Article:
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A Look at my Mom's 2023 Cancer Journey

In February my mom asked me to join her at a doctor's appointment. She had a lump in her armpit that had been bothering her for a while and she wanted to have her primary care doctor take a look. What you may not know is my mom is hard of hearing. It is from a tragic relationship. She wears hearing aids and can generally hear as long as you are looking at her. In medical settings sometimes there are masks or soft spoken providers. And my mom was nervous and didn't want to miss anything. So I went with her.



The most frustrating thing. This has been her doctor for the last 7 years. He took a look, felt the lump and said he thinks it is just a "clogged sweat gland." I was like, you know she had breast cancer in 2010 with a double mastectomy. We would like to have an ultrasound done. I was so frustrated that he wouldn't have a thought in his head about her prior cancer diagnosis and take this more seriously.


He said he would refer us to get an ultrasound. This is early February! My mom had to call SEVERAL times before it actually happened. At the beginning of April the referral was finally in and she made an appointment for May 1st.


I wasn't at the ultrasound with my mom. We figured they would take a look, take photos, send a report to her doctor and we would have a followup appointment. However, the ultrasound tech was looking around and taking photos. And then they got up and got the radiologist. They decided right then and there to do a biopsy. From the look on the ultrasound it was cancer. The radiologist confirmed with my mom that it looked cancerous.


She called me as she drove home and gave me the news. We both knew it was cancer. I was heartbroken. Not again. Not my sweet mom. Her mom had breast cancer that metastasized to her brain and she eventually passed away from it.


After that initial ultrasound we had about 15 doctor's appointments, surgeons, oncologists, labs. The whole thing. My sister and I were becoming fluent in cancer-speak. We planned a girls weekend trip before surgery. I started working on what needs to happen in the worst case scenario.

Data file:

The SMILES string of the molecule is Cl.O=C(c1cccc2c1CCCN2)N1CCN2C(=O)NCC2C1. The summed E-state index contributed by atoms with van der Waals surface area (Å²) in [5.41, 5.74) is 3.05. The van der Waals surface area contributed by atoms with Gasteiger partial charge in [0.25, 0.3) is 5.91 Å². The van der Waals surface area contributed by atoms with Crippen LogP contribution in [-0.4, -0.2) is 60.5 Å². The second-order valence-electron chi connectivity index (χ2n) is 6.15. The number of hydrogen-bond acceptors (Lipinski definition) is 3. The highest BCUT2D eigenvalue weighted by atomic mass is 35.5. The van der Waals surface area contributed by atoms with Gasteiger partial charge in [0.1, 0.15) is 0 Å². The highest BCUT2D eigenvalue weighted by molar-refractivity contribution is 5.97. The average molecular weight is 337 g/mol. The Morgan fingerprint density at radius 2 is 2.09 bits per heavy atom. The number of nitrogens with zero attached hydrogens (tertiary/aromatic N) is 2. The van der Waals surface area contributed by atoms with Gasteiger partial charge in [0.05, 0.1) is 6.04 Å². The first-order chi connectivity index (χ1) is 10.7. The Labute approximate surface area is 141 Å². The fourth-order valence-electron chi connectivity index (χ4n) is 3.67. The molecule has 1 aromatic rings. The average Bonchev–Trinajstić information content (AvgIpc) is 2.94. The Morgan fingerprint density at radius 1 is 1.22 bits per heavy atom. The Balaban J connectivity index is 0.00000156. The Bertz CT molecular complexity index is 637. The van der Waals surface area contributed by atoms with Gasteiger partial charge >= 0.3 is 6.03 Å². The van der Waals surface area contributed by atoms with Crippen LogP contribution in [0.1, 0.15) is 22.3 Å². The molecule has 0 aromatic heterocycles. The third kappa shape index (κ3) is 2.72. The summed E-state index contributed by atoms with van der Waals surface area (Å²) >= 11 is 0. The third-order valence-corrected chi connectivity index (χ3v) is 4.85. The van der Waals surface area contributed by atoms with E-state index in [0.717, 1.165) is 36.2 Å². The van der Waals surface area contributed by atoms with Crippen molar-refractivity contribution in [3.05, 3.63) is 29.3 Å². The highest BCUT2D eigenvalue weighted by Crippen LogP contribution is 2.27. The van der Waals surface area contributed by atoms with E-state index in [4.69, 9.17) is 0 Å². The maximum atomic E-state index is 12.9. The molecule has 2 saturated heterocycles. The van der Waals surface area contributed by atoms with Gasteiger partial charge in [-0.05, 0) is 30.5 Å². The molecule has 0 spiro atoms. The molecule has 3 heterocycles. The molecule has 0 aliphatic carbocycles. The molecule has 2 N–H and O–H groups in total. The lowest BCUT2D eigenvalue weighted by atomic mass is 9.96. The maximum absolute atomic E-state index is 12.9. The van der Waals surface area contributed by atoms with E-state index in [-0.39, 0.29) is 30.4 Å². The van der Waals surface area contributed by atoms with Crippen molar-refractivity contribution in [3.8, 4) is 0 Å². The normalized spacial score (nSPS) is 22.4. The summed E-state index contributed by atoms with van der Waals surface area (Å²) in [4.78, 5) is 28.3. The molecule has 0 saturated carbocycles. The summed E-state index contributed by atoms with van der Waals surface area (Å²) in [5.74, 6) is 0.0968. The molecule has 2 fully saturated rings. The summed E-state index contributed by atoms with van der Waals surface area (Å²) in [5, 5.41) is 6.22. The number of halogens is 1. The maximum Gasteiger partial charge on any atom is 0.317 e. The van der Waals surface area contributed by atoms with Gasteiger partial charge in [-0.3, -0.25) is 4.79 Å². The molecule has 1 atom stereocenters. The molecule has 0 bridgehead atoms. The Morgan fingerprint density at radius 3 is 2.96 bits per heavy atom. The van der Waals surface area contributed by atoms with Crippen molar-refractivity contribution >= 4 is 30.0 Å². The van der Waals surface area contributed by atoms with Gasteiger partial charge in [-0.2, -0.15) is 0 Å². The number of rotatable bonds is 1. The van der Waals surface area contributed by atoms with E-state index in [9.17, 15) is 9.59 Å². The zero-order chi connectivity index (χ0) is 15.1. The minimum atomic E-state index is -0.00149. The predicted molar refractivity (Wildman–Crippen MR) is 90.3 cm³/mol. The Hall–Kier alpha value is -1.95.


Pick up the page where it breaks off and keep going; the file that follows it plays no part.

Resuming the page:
My mom had surgery Mid-June to remove the tumor. Because she had reconstructive surgery, her implant would be removed as well and a tissue expander would be put in its place to keep her skin from shrinking with radiation. The surgery went great. She recovered and we began chemotherapy in July.



Chemo was something I don't think I was prepared for. Mom was to do 8 treatments every other week. 16 weeks of chemo. The first four treatments were with two drugs Adriamycin (otherwise known as The Red Devil and Cytoxan. The Red Devil lives up to its name. The first infusion was a shock. She had a port placed when she had surgery so they could do the chemo through it. She had fluids and then they came out with a biohazard bag that had 2 50cc syringes full of red liquid in them. The nurse administering had on a paper gown over their scrubs and was double gloved. All I could think was, you're wearing this and INJECTING it in to her body?! The Red Devil made her so sick. I remember crying watching her lay her head down on my dining room table at dinner that night. She would get a shot in her stomach of slow release anti-nausea medication, an IV bag of anti-nausea meds and then 3 different prescriptions at home to take to keep the nausea away.